By Emily Chappell
The day after Juliana dropped out of RAAM, the eight of us woke up in a hotel in Durango, Colorado, and wondered what to do next.
Some of us, like my mechanic brother Sam, were disappointed that they’d been pulled from the race when they were only just getting going. (He’d been rubbing his hands with glee as he imagined all the future breakdowns he’d have to fix.) But others of us were strangely elated. Rather than feeling sad that Juliana’s ambitions now lay in ruins, I felt euphoric, as if I’d finally reached the top of a long mountain pass I was climbing, and started to speed down the descent. For the last four days I’d been watching someone I care about put herself through more and more suffering, knowing that my job was to keep her going through the pain, rather than try to alleviate it. And now she’d finally stopped. The worst was over – even though Juliana herself was in a terrible state, hobbling into the breakfast buffet with wild hair and bags under her eyes, and grimacing as she lowered her saddle sores onto a cushioned chair.
“Morning team!” beamed Billy Rice, Juliana’s coach and on-board medic. “We’ve gotta get back on the road. If we hurry up, we might just catch Mike Hall as he comes through Breckenridge. And then we’re heading over to the Brush Mountain Lodge – Kirsten’s got food, cabins and a campfire waiting for us. Hurry hurry!”
Billy Rice, as you may know, is famous for riding the Tour Divide route five times, most recently with his sixteen-year-old daughter Lina (who now joined us on the RAAM crew, giving our team possibly the highest proportion of female endurance cyclists in the race, since we also had Divya Tate on board. Not that anyone was counting), and was by this point equally tolerated and beloved among our team for his boundless energy, infallible smile, and apparent inability ever to switch off. The rest of us stayed slumped over our coffees for half an hour longer, before reluctantly stirring ourselves, and settling back into the car seats we’d already sat in for four days straight, to drive what turned out to be the entire length of a fairly large US state.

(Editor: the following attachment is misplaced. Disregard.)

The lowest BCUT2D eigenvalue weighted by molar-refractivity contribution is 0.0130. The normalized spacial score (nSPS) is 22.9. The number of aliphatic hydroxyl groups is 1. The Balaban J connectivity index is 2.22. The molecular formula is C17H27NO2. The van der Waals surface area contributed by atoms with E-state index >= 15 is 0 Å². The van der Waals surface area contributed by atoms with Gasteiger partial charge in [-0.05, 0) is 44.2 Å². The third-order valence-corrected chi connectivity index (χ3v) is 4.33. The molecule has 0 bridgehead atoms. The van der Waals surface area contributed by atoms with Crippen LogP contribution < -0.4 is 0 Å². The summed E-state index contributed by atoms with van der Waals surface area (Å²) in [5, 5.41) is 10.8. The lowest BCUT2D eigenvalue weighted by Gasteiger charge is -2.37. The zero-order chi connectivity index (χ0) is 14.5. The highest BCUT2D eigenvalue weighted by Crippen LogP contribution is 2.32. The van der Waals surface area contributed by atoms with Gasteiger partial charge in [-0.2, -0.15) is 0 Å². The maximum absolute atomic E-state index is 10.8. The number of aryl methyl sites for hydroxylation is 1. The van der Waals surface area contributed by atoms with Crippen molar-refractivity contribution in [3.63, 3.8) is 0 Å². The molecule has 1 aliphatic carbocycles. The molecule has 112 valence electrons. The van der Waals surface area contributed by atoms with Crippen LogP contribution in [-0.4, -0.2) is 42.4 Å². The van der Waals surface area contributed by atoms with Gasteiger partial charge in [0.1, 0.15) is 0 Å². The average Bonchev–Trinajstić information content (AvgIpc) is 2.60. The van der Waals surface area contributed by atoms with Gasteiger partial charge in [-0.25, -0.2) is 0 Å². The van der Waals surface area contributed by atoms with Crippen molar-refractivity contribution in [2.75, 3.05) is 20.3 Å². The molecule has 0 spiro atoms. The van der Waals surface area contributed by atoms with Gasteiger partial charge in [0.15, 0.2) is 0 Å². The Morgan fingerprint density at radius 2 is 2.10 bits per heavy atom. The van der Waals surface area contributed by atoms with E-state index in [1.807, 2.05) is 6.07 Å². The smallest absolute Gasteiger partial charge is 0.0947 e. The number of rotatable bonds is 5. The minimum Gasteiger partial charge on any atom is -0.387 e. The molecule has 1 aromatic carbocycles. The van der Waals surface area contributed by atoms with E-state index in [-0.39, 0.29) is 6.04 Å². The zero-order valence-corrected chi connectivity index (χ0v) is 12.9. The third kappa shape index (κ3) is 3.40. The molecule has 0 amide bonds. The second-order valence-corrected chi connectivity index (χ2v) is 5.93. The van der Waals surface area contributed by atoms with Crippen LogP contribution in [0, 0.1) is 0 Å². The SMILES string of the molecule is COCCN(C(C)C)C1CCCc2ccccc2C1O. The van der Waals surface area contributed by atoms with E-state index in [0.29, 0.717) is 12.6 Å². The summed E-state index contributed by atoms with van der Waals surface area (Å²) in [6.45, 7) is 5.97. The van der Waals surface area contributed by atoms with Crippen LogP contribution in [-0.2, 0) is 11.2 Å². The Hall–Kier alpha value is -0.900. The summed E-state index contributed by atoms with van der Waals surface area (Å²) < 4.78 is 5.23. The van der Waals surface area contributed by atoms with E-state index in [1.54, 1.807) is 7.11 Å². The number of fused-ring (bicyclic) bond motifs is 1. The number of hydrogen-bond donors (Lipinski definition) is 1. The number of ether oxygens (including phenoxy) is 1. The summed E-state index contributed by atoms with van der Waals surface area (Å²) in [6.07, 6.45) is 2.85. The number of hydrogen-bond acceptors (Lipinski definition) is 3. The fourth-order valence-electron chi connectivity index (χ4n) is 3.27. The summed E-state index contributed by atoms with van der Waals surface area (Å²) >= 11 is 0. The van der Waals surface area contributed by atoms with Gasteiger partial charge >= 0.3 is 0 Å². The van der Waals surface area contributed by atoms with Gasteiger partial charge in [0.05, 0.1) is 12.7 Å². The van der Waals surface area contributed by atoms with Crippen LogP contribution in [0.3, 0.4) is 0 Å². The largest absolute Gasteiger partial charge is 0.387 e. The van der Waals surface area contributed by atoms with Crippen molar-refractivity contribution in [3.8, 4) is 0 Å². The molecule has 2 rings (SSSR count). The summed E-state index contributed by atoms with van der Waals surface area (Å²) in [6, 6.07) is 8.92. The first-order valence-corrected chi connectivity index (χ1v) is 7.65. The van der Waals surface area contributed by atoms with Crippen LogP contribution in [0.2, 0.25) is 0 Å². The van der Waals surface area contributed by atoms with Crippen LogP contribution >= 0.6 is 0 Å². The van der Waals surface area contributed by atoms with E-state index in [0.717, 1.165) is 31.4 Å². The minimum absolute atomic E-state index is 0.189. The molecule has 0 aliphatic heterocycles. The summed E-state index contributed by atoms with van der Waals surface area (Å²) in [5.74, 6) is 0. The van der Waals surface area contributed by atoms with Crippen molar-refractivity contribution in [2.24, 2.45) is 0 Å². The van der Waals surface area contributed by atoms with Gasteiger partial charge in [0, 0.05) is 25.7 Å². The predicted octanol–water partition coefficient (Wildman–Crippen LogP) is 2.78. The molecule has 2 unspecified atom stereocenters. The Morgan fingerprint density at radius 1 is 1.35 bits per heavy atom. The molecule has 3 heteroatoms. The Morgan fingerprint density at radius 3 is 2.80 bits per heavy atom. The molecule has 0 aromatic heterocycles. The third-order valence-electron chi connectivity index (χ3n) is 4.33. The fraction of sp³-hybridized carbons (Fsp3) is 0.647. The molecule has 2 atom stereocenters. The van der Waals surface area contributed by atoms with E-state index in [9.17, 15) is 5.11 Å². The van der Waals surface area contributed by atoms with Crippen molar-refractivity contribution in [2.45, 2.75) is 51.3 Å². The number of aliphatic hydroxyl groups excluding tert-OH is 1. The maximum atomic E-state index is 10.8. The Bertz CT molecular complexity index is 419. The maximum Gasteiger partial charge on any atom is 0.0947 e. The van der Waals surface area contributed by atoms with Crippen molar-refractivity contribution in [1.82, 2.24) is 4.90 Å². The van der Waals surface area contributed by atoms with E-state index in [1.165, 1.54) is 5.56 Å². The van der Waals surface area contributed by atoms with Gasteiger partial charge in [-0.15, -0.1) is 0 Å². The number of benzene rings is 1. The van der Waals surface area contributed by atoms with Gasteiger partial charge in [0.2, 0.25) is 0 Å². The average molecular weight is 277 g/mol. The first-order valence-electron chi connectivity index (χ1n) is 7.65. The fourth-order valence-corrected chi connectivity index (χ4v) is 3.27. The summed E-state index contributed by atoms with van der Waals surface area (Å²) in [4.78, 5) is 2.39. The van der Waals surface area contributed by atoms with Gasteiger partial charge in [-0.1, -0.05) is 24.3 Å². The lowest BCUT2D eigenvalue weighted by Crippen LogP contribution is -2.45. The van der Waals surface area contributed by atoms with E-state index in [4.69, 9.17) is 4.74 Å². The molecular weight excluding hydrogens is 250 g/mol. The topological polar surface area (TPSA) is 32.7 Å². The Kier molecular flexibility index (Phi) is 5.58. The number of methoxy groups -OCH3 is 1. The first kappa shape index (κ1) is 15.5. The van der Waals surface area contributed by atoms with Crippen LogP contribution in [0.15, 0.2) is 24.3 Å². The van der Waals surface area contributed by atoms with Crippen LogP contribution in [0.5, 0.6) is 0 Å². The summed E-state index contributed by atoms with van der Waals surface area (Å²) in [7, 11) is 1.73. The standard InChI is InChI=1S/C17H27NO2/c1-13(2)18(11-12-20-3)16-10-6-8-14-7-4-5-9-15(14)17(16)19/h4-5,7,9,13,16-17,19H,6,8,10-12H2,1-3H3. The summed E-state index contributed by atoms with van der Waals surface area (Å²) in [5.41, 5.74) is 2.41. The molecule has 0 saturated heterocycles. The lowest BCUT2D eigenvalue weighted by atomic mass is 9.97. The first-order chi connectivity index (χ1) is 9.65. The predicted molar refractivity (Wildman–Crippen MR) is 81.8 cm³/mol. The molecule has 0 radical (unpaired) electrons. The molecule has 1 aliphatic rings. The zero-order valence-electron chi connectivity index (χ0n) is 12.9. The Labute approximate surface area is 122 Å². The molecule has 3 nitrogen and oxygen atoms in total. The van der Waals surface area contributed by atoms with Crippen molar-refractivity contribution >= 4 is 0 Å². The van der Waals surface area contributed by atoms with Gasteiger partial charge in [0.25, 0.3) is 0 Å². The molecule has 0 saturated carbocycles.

I can’t remember how many times we cursed Billy Rice during the 15 hours we spent driving that day. But there were moments when we were also grateful. An hour or two after leaving Durango’s sunny riverside we found ourselves standing two miles above sea level, straddling the continental divide on the 3,309m Wolf Creek Pass – and despite the lack of oxygen in the air, I found myself bouncing and dancing around the car as soon as I was allowed out of it. RAAM rules had prevented me (as support crew) from cycling for the past few days – but now here I was among some of the most beautiful mountains road in the world, under a cornflower blue sky, with my Shand Stooshie lashed to the back of the car and almost a week of pent-up energy to burn off. I was tempted to start cycling right away, obliging Sam and Divya to crawl along behind me at the same torturous pace at which we’d followed Juliana for the last few days. But we still had hundreds of miles to go before bedtime – and what was more, we had a friend to meet in Breckenridge.
Mike Hall, variously known for cycling round the world in record time, winning the TransAm Bike Race and inflicting similar hardship on other riders via his own Transcontinental Race, was around 1,700 miles into what even then looked likely to be a record-breaking assault on the Tour Divide. If we hurried, Billy told us, compulsively refreshing the Trackleaders page, we’d be able to intercept him in Breckenridge, and the dot that some of us had been anxiously watching for the past week would magically and momentarily turn back into a person we knew and loved. Mike had posted his phone home from the start of the race, wanting to eliminate all possible distractions, so he would have absolutely no reason to suspect we might be nearby – as far as he was concerned we were all busy with a very different race, hundreds of miles to the south, out of sight and almost certainly a long way out of mind.